3D Face Tracking Using Stereo Cameras with Whole Body View
All visual tracking tasks associated with people tracking are in a great demand for modern applications dedicated to make human life easier and safer. In this thesis, a special case of people tracking - 3D face tracking in whole body view video is explored. Whole body view video means that the tracked face typically occupies not more than 5-10% of the frame area. Currently there is no reliable tracker that can track a face in long-term whole body view videos with luminance cameras in the 3D space. I followed a non-classical approach to designing a 3D tracker: first a 2D face tracking algorithm was developed in one view and then extended into stereo tracking. I recorded and annotated my own extensive dataset specifically for 2D face tracking in whole body view video and evaluated 17 state of the art 2D tracking algorithms. Based on the TLD tracker, I developed a face adapted median flow tracker that shows superior results compared to state of the art generic trackers. I explored different ways of extending 2D tracking into 3D and developed a method of using the epipolar constraint to check consistency of 3D tracking results. This method allows to detect tracking failures early and improves overall 3D tracking accuracy. I demonstrated how a Kinect based method can be compared to visual tracking methods and compared four different visual tracking methods running on low resolution fisheye stereo video and the Kinect face tracking application. My main contributions are:- I developed a face adaptation of generic trackers that improves tracking performance in long-term whole body view videos.- I designed a method of using the epipolar constraint to check consistency of 3D tracking results.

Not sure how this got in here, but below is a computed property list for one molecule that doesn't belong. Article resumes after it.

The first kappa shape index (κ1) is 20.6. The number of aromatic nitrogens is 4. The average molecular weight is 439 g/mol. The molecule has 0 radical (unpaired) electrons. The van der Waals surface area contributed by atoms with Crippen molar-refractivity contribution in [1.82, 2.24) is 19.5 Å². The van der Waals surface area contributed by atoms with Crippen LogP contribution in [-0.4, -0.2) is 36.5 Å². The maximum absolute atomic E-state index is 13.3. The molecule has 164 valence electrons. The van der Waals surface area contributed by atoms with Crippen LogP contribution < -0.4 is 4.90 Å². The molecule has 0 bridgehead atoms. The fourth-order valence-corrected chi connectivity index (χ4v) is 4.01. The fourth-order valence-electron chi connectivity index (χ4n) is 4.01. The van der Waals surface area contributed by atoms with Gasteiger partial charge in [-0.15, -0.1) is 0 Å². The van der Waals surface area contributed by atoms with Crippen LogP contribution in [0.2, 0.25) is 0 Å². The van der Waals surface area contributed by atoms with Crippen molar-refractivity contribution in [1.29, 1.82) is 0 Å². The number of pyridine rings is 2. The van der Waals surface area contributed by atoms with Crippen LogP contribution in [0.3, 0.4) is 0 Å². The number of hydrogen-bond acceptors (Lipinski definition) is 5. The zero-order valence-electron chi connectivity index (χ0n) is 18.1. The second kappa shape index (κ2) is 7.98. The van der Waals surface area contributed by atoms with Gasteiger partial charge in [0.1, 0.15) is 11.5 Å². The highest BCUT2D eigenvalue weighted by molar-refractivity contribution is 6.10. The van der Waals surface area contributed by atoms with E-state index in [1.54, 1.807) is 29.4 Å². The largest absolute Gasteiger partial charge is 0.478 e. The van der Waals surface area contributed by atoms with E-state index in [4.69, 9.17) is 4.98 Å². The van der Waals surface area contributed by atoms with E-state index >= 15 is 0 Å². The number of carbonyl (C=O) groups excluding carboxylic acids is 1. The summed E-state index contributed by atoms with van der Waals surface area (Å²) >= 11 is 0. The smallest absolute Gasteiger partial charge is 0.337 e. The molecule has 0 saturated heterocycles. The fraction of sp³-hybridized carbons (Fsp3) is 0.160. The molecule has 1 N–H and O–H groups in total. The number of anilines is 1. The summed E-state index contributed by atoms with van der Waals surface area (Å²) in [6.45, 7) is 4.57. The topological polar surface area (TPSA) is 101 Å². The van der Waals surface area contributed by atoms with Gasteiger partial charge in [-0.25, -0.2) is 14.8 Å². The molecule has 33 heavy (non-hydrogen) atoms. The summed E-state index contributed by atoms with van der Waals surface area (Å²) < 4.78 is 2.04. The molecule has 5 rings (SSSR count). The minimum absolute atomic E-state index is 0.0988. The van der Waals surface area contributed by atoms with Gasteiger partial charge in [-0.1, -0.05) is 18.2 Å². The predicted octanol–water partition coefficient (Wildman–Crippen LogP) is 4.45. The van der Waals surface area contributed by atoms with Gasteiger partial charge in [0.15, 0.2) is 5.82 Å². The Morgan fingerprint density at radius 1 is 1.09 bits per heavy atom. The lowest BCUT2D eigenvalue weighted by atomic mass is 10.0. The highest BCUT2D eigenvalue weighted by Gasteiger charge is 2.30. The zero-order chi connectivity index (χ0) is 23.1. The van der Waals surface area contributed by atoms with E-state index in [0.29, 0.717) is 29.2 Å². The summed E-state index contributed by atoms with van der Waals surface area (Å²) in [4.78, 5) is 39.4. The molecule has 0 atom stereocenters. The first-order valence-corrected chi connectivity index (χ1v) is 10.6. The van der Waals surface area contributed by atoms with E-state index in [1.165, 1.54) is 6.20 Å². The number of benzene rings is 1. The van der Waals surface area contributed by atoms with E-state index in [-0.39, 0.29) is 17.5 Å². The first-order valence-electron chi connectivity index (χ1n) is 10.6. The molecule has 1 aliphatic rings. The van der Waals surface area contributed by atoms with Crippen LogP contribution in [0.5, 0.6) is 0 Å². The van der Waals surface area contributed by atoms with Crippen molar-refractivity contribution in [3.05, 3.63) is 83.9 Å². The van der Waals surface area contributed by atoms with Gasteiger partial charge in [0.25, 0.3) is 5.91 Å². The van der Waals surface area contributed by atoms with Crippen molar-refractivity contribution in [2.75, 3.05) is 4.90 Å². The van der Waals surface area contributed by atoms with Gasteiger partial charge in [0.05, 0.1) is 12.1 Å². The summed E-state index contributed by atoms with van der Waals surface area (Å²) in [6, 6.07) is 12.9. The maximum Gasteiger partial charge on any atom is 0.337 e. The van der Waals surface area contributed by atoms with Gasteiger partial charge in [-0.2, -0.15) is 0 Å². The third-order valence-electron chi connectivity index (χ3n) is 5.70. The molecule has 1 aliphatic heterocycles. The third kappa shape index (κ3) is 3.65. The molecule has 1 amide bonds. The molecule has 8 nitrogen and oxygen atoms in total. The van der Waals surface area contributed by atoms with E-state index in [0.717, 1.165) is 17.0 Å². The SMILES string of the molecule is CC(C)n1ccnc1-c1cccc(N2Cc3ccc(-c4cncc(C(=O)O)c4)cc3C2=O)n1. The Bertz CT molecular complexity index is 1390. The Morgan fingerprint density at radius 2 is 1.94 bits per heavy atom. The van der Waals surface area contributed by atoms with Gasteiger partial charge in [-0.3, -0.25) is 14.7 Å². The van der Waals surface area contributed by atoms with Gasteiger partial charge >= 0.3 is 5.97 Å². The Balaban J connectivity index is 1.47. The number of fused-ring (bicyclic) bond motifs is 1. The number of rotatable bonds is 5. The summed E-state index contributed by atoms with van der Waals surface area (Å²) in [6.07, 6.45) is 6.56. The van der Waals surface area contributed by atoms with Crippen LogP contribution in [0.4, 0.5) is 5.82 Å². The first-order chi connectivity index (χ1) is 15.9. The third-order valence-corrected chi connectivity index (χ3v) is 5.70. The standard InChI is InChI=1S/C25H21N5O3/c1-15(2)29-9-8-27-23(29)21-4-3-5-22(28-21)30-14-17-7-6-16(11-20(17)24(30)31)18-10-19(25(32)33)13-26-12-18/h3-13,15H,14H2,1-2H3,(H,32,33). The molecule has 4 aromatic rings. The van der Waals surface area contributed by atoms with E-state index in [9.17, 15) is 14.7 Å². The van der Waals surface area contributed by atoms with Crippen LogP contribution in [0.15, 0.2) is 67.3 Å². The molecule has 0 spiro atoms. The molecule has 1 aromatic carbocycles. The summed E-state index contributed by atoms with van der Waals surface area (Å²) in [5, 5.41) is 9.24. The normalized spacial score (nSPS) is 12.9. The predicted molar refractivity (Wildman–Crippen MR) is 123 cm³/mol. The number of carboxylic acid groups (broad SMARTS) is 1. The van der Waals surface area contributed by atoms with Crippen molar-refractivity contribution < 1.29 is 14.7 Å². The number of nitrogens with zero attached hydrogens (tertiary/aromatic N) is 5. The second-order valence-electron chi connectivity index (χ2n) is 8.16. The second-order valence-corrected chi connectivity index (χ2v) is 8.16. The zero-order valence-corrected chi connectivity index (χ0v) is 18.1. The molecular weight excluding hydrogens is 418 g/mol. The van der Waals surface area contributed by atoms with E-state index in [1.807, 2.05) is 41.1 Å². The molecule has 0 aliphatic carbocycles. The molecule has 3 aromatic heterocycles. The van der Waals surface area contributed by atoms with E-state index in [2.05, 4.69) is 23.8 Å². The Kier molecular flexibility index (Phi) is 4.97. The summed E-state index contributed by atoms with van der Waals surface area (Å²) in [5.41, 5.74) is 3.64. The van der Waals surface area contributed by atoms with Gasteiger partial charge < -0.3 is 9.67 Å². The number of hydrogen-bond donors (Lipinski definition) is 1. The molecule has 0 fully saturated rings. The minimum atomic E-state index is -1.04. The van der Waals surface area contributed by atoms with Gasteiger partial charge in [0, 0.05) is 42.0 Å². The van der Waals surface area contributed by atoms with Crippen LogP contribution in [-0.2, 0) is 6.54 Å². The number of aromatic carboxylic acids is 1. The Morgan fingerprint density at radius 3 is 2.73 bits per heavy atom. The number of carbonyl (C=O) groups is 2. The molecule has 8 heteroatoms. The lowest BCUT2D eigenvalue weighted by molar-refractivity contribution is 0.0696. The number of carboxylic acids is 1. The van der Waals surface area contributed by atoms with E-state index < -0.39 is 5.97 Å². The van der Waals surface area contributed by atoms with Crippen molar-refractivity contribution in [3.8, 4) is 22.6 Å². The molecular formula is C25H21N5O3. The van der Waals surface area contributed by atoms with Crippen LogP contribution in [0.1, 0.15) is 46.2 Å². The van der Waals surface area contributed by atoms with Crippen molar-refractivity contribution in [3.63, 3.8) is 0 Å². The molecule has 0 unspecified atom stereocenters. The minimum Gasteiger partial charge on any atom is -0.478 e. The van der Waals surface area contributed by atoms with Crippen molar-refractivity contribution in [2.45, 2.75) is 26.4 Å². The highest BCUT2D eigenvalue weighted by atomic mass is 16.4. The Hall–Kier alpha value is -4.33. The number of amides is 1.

Advisor: Wyvill, Geoff; McCane , Brendan; Mills, Steven
Degree Name: Doctor of Philosophy
Degree Discipline: Computer Science
Publisher: University of Otago
Keywords: face tracking; face detection; stereo tracking; 3D tracking
Research Type: Thesis